Every so often a new idea comes into an established industry from an unexpected direction and creates a dramatic change to the way that the industry operates. In today’s post The Memory Guy will explain a radical new chip production process will rapidly change the nature and cost structure of the entire semiconductor industry, DRAM and NAND flash first, slashing costs and waste while phenomenally increasing output.
This revolutionary approach stems from none other than Australia’s plywood industry. Dr. Afferbeck Lauder, noted author and the idea’s champion, realized that the chip market was enormously wasteful and was tied to what he refers to as: “An archaic scheme of batch processing.” He noted that certain chips start with a raw wafer of extremely pure silicon 750-800μm thick, that is processed into chips and subsequently back-ground to as little as 30µm. “Name one other industry that saves only 1/25th of a costly highly-refined raw material and simply discards the rest,” he said. “It’s astoundingly inefficient and it’s shamefully wasteful.”
Lauder, who hails from the city of Townsville, Queensland, is the president of Australia’s National Plywood Board, a combination of a trade group and political party. When the organization discovered that the automation that it advocates reduces the industry’s employment, lessening the size of its voting bloc, Dr. Lauder shifted his focus to the semiconductor industry which was experiencing critical shortages in 2021. “Chip makers have a lot to learn about efficient mass production,” he said. “The techniques used for plywood production are a perfect fit for semiconductors. Today’s chip shortage can be ended once and for all.”
“The problem is one of mindset,” he says. “Plywood manufacturers think in millions of square meters. Chip makers think in terms of 300mm wafers full of nanometer-scale devices. They need to think bigger. When you think big, efficiencies follow.”
Dr. Lauder points out that today’s silicon wafers are sawn laterally from large round ingots like the one shown to the left (courtesy of Wikimedia Commons). Conventional processing requires for these wafers to be at least 750μm thick to make them sufficiently stiff to withstand processing. Yet many of these wafers, particularly those used for memory chips, are back-ground after processing so that they can be stacked, either as High-Bandwidth Memory packages (HBM), in the case of DRAM, or as very high-capacity NAND devices. These back-ground wafers range from 75μm all the way down to 30μm in thickness.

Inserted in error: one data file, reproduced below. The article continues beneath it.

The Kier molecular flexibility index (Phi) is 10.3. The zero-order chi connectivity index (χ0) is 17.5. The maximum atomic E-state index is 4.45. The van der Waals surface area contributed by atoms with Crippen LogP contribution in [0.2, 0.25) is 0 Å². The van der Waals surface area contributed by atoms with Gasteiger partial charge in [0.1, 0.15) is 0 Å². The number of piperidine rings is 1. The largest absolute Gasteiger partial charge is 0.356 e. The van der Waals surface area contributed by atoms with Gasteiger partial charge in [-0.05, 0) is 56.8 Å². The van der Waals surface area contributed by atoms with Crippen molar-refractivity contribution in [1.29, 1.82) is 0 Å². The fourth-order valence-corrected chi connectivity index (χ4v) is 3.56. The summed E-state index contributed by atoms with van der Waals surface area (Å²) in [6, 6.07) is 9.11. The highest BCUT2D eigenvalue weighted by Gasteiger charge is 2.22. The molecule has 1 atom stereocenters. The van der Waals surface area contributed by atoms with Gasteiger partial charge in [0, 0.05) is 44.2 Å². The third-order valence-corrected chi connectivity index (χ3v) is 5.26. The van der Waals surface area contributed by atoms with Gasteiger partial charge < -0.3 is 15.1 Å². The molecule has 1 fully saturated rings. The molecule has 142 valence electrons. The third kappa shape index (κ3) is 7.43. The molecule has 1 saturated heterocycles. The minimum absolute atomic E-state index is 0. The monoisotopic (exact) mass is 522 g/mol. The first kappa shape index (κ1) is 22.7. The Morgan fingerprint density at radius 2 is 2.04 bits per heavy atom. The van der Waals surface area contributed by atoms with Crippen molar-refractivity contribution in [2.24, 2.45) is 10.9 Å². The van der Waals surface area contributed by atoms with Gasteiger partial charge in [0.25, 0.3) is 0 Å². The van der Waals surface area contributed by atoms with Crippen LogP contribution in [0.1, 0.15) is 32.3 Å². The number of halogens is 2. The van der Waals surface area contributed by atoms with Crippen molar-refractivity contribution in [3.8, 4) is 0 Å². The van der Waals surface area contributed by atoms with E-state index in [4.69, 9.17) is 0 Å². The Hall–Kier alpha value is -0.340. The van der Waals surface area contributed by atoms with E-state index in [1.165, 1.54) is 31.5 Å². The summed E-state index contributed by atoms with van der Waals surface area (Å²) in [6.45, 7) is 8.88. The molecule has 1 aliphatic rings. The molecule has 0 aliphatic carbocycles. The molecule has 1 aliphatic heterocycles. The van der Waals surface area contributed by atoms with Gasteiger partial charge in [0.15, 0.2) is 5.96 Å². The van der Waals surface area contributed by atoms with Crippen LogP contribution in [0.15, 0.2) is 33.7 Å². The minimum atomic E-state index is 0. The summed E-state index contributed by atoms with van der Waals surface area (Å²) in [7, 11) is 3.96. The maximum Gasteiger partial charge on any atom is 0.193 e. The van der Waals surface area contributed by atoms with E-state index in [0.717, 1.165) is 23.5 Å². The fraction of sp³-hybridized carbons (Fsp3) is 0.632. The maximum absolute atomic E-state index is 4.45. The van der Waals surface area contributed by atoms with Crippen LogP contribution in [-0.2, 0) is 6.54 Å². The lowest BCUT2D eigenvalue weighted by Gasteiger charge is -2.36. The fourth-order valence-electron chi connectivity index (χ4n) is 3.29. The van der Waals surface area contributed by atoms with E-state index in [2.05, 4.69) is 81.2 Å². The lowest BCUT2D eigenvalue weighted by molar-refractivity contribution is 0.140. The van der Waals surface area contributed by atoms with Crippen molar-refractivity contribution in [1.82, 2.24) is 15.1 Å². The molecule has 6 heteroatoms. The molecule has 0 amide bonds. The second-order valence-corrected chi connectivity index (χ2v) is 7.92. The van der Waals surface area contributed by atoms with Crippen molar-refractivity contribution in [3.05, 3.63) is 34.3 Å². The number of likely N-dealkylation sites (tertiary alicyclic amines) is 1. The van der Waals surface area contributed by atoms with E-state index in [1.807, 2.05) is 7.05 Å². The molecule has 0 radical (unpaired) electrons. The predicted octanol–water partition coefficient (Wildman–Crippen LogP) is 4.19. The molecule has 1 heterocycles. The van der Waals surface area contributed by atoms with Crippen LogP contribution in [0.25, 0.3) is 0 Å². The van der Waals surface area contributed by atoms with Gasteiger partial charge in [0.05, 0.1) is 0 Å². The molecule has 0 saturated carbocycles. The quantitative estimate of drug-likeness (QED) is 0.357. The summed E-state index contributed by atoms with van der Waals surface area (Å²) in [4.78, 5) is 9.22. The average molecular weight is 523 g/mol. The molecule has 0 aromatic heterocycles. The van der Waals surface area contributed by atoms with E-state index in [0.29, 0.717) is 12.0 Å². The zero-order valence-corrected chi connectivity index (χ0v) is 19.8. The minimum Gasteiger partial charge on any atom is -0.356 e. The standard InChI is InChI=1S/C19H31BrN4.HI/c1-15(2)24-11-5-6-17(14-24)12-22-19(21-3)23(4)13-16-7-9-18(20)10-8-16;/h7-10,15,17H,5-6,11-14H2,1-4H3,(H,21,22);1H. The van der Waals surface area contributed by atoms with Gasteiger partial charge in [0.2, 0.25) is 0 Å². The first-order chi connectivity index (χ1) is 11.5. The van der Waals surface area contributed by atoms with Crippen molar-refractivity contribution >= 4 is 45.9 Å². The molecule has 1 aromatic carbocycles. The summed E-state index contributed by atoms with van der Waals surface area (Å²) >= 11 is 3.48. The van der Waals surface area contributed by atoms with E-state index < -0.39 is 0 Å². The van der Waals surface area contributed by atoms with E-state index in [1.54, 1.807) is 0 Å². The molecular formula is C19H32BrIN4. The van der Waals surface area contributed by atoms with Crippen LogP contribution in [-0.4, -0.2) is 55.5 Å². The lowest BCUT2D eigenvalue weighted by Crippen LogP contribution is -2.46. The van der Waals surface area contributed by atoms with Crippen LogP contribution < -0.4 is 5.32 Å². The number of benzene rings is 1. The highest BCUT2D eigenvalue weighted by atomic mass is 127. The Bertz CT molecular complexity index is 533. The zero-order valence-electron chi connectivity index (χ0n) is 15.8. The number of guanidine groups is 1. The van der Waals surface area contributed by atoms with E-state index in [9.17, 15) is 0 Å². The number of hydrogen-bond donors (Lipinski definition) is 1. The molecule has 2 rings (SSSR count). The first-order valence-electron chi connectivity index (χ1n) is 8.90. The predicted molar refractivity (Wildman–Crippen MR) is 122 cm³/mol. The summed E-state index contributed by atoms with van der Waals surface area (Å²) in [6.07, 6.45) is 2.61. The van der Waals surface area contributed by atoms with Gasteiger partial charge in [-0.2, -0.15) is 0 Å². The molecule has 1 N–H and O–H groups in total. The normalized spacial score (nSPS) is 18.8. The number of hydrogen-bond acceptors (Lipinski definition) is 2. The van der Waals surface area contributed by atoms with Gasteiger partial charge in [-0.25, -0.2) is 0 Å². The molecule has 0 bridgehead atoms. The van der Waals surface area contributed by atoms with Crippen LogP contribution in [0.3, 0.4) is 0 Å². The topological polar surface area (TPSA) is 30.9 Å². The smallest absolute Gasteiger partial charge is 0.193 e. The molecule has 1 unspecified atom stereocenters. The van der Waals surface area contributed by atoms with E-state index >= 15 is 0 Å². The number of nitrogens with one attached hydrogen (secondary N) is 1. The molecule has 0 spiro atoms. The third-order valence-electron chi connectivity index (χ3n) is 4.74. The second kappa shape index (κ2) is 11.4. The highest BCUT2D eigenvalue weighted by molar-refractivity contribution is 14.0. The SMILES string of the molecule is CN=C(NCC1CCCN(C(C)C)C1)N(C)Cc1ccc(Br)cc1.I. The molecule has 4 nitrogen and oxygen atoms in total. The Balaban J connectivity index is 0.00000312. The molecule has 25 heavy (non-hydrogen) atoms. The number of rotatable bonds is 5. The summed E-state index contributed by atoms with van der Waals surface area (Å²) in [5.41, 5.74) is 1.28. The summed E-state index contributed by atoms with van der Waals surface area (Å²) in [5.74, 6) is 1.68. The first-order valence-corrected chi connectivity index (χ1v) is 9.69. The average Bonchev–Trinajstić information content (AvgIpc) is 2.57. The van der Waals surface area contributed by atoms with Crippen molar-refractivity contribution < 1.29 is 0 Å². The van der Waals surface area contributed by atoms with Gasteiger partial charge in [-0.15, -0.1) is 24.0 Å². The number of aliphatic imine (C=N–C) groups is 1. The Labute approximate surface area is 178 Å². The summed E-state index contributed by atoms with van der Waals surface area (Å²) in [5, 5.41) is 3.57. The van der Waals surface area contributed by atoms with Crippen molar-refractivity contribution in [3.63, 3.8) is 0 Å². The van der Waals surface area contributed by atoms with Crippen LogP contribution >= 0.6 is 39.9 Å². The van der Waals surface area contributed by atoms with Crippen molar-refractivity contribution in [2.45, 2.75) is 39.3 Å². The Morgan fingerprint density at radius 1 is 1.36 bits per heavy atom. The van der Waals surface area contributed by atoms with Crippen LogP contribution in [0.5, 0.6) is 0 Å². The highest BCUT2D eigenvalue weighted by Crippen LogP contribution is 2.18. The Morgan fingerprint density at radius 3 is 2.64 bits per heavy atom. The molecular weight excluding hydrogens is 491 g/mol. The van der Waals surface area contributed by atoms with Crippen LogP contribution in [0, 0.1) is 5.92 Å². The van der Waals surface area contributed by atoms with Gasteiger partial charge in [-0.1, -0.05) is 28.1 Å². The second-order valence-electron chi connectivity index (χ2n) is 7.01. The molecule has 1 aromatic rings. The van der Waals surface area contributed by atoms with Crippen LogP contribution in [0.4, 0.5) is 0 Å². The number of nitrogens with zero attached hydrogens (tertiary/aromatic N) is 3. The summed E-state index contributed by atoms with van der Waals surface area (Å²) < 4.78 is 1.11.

Lauder notes that: “When wafers get that thin they become very flexible. I saw this picture and immediately realized that their flexibility lent them to roll-to-roll processing, which is one of the cheapest forms of manufacture. It’s used in extreme-high-volume production for things like newspapers and textiles.” His idea is to saw the ingot radially into one very long sheet, the same way that veneer is peeled from a log in plywood production, and then to employ roll-to-roll processing to pattern the chips onto the silicon.
Today’s silicon ingots are about 600mm long and 300mm in diameter. If that wafer is sawn to a 30µm sheet, even if 45µm is lost in the process, the entire ingot should be able to produce a single sheet over 900 meters in length with an area of more than one half km². Lauder notes that this is the same as 50 billion square centimeters, and according to SEMI the entire semiconductor industry used only 14.165 billion square inches or 91.4 billion cm² of silicon in 2021, so the industry’s needs could be entirely fulfilled with the sheets produced by only two ingots.
Plus, the total silicon area is more efficiently used. “You have to waste a lot of space towards the wafer edge if you’re making rectangular chips on a round wafer,” he explained. “A roll-to-roll approach uses every square millimeter of these completely-rectangular sheets of silicon.”
The sketch below illustrates a small portion of the envisioned fab (click to enlarge). “We can’t call it a wafer fabrication plant, because there aren’t any wafers,” says Dr. Lauder. The process uses relatively conventional tools with the exception of the bandsaw, which will require special engineering to meet the required tolerance.
The process substitutes nano-imprint lithography for more conventional optical lithography because nano-imprint lithography is better suited to a roll-to-roll continuous-process model. It also eliminates the reticle limit that is driving today’s movement to chiplets. A single chip can be as large as the entire roll’s area.
The idea does present certain challenges. As the ingot is turned, the orientation of the sheet’s crystals varies, a fact that will need to be addressed by more sophisticated device and process engineering. Also, there is the issue of moving the sheet into and out of deposition and etch chambers which use controlled atmospheres or even vacuums. Lauder lauds the extreme ingenuity that the semiconductor industry has historically employed to move past prior problems, and says that he expects for solutions to be found.
Waste might be further reduced by eliminating the saw and employing a technique developed for solar cell production where oxygen atoms are implanted below the silicon’s surface. When the implanted area is heated, the top layer of silicon pops off the bulk material. This idea is under careful consideration. A single ingot could produce more than twice as much area, and thus satisfy the entire semiconductor market.
All in all, it’s stunningly brilliant idea, like so many others that The Memory Guy has been lucky enough to bring to my readers’ attention on the first of every April,